“My husband would ask what he could do to help, but knowing there was nothing he could do, I screamed expletives at him, behaviour he had never experienced in the seven years we had been together,” she wrote.

Natasha Hamilton

Atomic Kitten singer has opened up about her struggle with postnatal depression in two of her pregnancies:

“You’re exhausted and your emotions are everywhere. Prenatal depression is just like extra stress on your shoulders.” She added: “It all came back to me having this fear of not being able to work and not being able to provide for my children. But now I know I need to work it out or just let go. Inside I feel much more relaxed.”

Drew Barrymore

The Wedding Singer and E.T star told People magazine about what she went through during her second birth:

“I didn’t have postpartum the first time so I didn’t understand it because I was like, ‘I feel great!’ The second time, I was like, ‘Oh, whoa, I see what people talk about now. I understand.’ It’s a different type of overwhelming with the second. I really got under the cloud.”

Celine Dion

Singer Celine Dion has talked about the struggles after giving birth to her twin sons:

“Some of the first days after I came home, I was a little outside myself. One moment, tremendous happiness; the next, fatigue sets in, and I cried for no reason.” She added: “Some of the first days after I came home, I was a little outside myself. I had no appetite and that bothered me. My mother remarked that she noticed I had moments of lifelessness but reassured me that this was entirely normal. It’s for things like that after having a baby that mothers really need emotional support.”

Amanda Peet

Actor Amanda Peet has shared her experiences with postnatal depression after giving birth to her daughter Frankie:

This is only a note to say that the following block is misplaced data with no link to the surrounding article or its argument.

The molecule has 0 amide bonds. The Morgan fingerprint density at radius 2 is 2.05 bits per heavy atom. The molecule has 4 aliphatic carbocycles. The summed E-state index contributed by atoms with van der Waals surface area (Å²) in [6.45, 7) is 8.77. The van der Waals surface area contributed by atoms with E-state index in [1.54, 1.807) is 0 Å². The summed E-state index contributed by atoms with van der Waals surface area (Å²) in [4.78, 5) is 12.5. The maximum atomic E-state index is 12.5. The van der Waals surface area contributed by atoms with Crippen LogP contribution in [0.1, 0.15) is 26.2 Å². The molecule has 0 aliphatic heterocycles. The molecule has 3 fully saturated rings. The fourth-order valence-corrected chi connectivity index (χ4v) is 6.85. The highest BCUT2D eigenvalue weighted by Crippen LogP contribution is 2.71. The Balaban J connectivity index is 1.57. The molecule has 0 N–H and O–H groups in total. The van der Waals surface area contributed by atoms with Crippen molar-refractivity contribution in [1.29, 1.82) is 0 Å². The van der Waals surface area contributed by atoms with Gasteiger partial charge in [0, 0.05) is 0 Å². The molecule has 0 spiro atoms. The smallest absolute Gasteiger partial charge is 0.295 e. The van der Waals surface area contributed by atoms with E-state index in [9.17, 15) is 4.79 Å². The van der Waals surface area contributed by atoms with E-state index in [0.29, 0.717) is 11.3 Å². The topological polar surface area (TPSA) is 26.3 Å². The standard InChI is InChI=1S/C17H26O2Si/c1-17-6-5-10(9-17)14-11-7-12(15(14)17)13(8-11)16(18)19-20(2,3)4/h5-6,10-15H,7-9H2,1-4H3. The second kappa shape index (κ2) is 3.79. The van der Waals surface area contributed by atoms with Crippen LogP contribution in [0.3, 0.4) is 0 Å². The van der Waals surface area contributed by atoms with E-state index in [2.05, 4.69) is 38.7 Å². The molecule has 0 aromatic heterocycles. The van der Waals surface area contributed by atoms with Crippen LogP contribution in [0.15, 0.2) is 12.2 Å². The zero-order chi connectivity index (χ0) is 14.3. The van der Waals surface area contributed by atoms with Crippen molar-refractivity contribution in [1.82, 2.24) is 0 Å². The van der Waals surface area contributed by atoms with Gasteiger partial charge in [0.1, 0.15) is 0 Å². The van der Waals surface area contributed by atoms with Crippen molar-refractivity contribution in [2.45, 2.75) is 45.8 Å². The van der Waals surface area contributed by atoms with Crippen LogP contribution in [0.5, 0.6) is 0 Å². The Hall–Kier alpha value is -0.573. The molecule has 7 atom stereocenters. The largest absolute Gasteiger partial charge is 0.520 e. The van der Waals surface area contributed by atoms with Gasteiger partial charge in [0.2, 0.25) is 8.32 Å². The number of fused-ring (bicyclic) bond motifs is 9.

“And after I gave birth I had a fairly serious postpartum depression. I think it was because I had a really euphoric pregnancy.”

Andrea McLean

Loose Women presenter shared with ‘The Mirror’  that she suffered from post-natal depression in secret for three years

“I felt rubbish as a mother and useless as a wife,”

“It was a dark time for me. I felt completely down and miserable, but I didn’t want to burden anyone with what was going on.

“So in breaks on the show I would run to the loos and cry my eyes out.

“I’d cry and cry, then take a deep breath and sort myself out and go back out with a smile on my face.

“No-one knew what was happening. I managed to hide it very well, for a long time.”


The singer who has a four-year-old son Angelo, said in an interview with Vanity Fair: “I felt very inadequate. I felt like I’d made the worst decision of my life.”

“Four of my friends felt the same way I did, and everyone was too embarrassed to talk about it; they thought everyone would think they were a bad mum, and it’s not the case. It makes you a better mum if you give yourself a better time.”

Stacey Solomon

Solomon has two sons,  after the birth of her first son, when she was just 18-years-old, she suffered with PND, explaining: “I felt really trapped, like I’m going to be terrible, like I’m not going to be able to do this, I can’t live up to what the responsibility is.

“I just didn’t feel I had it in me as a person, which is crazy because I absolutely adore my children and I would do anything for them.”

For more information on PMH please visit www.pmhcymru.com